Women Who Hurt Themselves: A Book of Hope and Understandingby Published 06 Jul 2005
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Many books have described victims of rape and battering, but scant attention has been paid to another form of harm increasingly common among women. Here at last is a book that provides help for the thousands of women who secretly inflict violence on themselves. Filled with moving stories, this powerful and compassionate book is the first to focus on women who harm themselves through self-mutilation, compulsive cosmetic surgeries, eating disorders, and other forms of chronic injury to the body.
Women Who Hurt Themselves: A Book of Hope and Understanding Reviews
While parts of this book were informative and interesting, I think the name of the book was misleading. This was not a book about women who hurt themselves in general, but specifically a book about women who hurt themselves due to what the author calls "Trauma Reenactment Syndrome" (TRS). While this may certainly be a real phenomenon -- that some adult women hurt themselves after being abused or neglected in childhood -- it by no means can account for all women who hurt themselves. Perhaps this has to do with the fact that the book is somewhat outdated (first written in 1994, with an updated version written in 2005), but the author blatantly states near the beginning of the book: "In my own work, I find that women who have developed entrenched patterns of seriously self-harmful behavior are unlikely to do such things to themselves without an underlying history of abuse or neglect. I have yet to encounter a woman with a severe eating disorder, unremitting substance-abuse problems, or a history of self-mutilation who did not experience some childhood trauma, whether it was sexual abuse, physical abuse, severe neglect, or, in a few cases, chronic and incapacitating childhood illness." This I know to be absolutely untrue. Again, while this may be the case for SOME women who hurt themselves, it is by no means the case for all of them. This book was exclusively about how women who hurt themselves did so because of the trauma they experienced in childhood, and to say this is the case for all women who hurt themselves is false and misleading.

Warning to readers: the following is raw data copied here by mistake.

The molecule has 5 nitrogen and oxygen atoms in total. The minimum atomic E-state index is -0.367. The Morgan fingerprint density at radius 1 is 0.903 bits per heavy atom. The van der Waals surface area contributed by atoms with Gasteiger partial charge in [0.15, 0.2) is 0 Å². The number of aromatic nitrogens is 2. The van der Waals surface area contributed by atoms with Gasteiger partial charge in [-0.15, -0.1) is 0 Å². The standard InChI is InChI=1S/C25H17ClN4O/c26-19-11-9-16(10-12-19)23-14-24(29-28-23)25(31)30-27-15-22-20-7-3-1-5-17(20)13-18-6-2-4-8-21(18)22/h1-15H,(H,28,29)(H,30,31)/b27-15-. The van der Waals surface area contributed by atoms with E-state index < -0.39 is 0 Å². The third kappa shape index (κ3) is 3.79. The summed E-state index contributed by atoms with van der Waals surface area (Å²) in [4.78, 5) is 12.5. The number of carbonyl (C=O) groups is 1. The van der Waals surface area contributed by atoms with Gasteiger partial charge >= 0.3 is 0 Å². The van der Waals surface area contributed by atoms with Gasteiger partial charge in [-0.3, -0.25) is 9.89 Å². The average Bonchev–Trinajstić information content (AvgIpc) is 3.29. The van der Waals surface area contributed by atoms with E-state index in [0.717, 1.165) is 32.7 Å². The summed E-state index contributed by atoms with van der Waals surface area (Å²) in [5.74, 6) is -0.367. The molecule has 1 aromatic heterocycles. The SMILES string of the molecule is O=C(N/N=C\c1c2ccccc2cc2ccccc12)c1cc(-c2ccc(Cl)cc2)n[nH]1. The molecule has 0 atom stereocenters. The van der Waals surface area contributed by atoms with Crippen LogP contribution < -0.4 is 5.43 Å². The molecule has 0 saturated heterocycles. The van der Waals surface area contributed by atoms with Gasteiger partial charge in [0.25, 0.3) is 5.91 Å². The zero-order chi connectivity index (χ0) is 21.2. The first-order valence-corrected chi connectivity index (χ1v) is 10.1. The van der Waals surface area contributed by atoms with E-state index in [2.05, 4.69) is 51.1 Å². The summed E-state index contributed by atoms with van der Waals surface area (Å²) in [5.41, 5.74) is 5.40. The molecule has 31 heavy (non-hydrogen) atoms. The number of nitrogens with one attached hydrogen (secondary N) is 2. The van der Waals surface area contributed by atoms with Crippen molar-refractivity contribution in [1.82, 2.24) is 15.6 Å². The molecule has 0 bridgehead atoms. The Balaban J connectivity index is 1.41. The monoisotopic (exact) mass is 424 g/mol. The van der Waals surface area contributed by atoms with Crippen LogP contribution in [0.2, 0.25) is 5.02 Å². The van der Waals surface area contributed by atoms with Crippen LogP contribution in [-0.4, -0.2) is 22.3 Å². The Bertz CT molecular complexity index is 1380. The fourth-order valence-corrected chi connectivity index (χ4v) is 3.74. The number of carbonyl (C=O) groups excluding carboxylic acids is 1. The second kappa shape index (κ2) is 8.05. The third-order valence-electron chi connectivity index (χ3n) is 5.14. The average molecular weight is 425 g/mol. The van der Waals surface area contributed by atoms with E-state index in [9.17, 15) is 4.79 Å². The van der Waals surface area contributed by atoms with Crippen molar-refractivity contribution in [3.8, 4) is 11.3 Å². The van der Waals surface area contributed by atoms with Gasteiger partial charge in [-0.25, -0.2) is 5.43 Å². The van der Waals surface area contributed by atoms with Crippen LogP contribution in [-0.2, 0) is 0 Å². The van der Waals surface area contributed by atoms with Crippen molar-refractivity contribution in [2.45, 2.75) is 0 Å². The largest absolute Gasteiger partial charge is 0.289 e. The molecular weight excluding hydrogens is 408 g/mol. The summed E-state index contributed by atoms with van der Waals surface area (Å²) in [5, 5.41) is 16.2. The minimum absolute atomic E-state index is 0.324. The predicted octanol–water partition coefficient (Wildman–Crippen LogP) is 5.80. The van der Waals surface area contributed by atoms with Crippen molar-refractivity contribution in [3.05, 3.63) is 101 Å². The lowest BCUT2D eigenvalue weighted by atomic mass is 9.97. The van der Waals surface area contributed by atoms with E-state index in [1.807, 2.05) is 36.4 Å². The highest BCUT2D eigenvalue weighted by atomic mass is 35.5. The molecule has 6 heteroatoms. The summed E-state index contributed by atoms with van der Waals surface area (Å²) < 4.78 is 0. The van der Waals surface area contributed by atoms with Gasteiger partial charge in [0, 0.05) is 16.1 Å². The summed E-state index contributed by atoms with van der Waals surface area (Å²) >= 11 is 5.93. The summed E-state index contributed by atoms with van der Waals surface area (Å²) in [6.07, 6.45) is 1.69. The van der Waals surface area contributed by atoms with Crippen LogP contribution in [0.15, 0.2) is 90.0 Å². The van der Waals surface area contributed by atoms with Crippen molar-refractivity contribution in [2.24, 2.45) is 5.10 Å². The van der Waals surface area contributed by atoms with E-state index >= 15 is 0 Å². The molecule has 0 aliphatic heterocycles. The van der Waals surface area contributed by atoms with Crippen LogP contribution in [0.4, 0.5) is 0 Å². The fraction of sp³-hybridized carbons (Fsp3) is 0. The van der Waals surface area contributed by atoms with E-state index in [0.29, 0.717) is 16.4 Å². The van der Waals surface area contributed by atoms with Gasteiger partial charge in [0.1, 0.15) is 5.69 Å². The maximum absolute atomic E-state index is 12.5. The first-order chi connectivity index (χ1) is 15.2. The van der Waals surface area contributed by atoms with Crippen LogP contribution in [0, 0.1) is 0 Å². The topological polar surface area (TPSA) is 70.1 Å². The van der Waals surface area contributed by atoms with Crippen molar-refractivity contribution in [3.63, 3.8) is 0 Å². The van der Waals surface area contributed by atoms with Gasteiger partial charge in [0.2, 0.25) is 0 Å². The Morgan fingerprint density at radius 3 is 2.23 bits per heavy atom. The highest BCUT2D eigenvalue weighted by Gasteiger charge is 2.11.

The other problem I had with the book was how the author seemed to refer to homosexuality as a choice. "The choice to be in lesbian relationships is sometimes related to the wish to avoid replication of a childhood abuse experience." Being a lesbian is not a choice. Period. To suggest that it is a choice is offensive and untrue.
I took a look at this book when browsing through the psychology section at Barnes and Noble. It looks very good!
This book is very informative about a new diagnosis for women who have suffered childhood abuse and/or trauma that changed who they are today. With a proper diagnosis, these women may be able to heal themselves. Very interesting.
Very dense book with a lot of information some repetitive. But an incredible book for those who want to work with trauma victims (physical, neglect, sexual, etc..) who engage in self-injurious behaviors.
I learned an invaluable amount that I will be able to use in practice. It took me a while to read it because I was learning so much.
Basically, this book is in two halves. The first half is incredible, easily worthy of 5 stars. The author approaches the topic of women who self-injure in a non-judgmental way--something that is rarely seen. She goes on to demonstrate an actual understanding of how a self-injurer's internal process works, putting into words something which we often cannot. However, the second half of the book talks about the therapy process she uses, and not only is it obvious to me that this process wouldn't work, but also it is badly written. A very disappointing ending to a promising beginning.